You may already have made personal resolutions for the new year. Consider making some concerning your pets, as well.

UPDATE INFORMATION: It’s a great time to make sure the pets have current identification tags and that microchip information is up to date. Move last year? Get a new phone number? Pet owners often realize this information is outdated only after a pet goes missing. Keeping contact information current on tags and with the microchip company is the best way to ensure a lost pet finds his way home.

MICROCHIP NOW: If a pet is not already chipped, make it a New Year’s resolution to get that done. Tags can fall off or be removed, but the chip will always be there. It gives a lost pet the best chance of getting back home. It is important to remember that getting the chip implanted is only the first step in the process. It must then be registered in order for it to be fully effective.

PROPER NUTRITION: Are you trying to slim down for the New Year? It’s also a good idea to evaluate what you’re feeding your pets and how much they are eating. Many owners eyeball their pet’s food and pour that into a bowl, or free feed, meaning food is always available, and these feeding habits often result in overfeeding and weight gain. It’s important to feed only the proper amount and type of food. Pick up the food bowl when mealtime is over.

EXERCISE: If a new exercise regiment is one of your goals, consider taking Fido along for the walk. This is a great way to enjoy quality time and get everyone off the couch and outside. Obesity in pets is a problem, and, as we all know, it’s easier to stick to an exercise routine when we have a partner.

FOSTER: Considering a new pet this year but not sure about the commitment? Try fostering. Animal shelters and rescues need loving homes to provide safe and temporary living arrangements for pets. It’s a great opportunity for a shelter animal to get used to a home environment, and it’s the perfect way to test the waters of pet ownership.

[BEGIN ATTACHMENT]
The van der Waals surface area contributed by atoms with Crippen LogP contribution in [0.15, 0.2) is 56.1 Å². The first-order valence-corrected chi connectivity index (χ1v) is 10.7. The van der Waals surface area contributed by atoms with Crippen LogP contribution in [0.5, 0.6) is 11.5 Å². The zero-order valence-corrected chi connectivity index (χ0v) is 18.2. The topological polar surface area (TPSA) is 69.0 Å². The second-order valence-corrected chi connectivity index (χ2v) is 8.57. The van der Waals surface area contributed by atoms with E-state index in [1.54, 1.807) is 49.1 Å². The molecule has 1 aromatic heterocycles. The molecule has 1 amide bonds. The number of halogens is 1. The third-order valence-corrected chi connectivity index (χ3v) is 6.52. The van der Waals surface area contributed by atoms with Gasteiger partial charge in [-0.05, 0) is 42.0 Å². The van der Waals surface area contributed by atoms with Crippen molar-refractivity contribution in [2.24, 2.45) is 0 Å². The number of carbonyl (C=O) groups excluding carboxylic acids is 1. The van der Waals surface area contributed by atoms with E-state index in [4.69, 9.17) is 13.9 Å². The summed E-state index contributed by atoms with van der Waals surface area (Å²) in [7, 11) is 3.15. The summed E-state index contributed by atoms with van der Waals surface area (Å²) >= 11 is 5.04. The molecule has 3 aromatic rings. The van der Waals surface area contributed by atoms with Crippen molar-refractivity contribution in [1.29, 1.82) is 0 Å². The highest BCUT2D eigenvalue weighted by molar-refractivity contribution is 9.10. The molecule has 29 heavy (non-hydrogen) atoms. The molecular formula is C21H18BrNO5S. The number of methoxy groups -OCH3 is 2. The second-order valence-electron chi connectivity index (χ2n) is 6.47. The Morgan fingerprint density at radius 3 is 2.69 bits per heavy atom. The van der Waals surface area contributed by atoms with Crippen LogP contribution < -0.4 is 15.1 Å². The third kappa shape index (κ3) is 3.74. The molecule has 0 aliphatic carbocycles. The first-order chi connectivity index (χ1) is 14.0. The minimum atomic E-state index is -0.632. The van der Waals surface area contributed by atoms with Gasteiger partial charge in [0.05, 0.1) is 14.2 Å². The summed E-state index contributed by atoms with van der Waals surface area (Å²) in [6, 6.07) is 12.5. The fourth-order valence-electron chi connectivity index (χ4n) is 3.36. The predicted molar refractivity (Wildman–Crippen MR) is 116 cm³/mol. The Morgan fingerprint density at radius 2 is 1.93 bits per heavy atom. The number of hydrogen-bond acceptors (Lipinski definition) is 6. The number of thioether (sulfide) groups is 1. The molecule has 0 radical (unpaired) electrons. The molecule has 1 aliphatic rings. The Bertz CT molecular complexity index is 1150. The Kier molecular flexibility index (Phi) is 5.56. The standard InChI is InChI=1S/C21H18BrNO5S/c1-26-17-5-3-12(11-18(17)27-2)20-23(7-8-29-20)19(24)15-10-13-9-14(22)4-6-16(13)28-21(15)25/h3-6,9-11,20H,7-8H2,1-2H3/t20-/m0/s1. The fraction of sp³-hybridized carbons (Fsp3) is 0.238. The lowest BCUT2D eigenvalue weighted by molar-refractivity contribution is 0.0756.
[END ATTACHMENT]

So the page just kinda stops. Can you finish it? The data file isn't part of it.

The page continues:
VOLUNTEER: Shelter and rescues rely on the help of volunteers to keep the animals happy and loved until they find homes. It is a rewarding experience that truly makes a difference in the life of an animal. Most shelters and rescues have volunteer opportunities for high school students needing community services hours, church groups, work groups and more. If you can’t volunteer, consider donating supplies to a local shelter or rescue group.

BE A VOICE: In 2016, speak up for the voiceless. Report neglected or abused pets to the proper authorities.


Saturday: Offsite Pet Adoption, sponsored by the Louisiana SPCA at Jefferson Feed, 309 N. Carrollton Ave., from 11 a.m. to 3 p.m. Louisiana SPCA adoption counselors and volunteers will be on hand to help you select the right pet for your family. A variety of shapes, colors and sizes of four-legged friends will be available for adoption. Call (504) 368.5191 or visit for information.

Saturday: The Intro to Dog Training workshop is open to new adopters, seasoned pet owners and anyone looking to learn a little more about how to effectively communicate with their dog. This workshop covers the basics of how dogs learn and how you can make the most of their training. As an added benefit, anyone who attends this free workshop will receive a discount code for 10 percent off a manners training class. No registration is required; walk-ins welcome. The workshop is from 1:30 p.m. to 2:30 p.m. at the Louisiana SPCA, 1700 Mardi Gras Blvd., New Orleans. Visit for information.

Saturday: The Dogs and Babies workshop is a training class for expectant parents. This humans-only workshop will give you the tools for a smooth transition for your entire family. The workshop is from 3 p.m. to 5 p.m. at the Louisiana SPCA, 1700 Mardi Gras Blvd., New Orleans. Visit for more info.

LOST OR FOUND PETS: In Orleans Parish, send a photo, description of your pet, date lost/found and your contact info to In Jefferson Parish, email or, and in St. Bernard Parish, email

Traci D. Howerton is social media editor of Animal Rescue New Orleans, a nonprofit, volunteer-based, no-kill shelter. Contact ARNO at, or call the recorded information line at (504) 571-1900.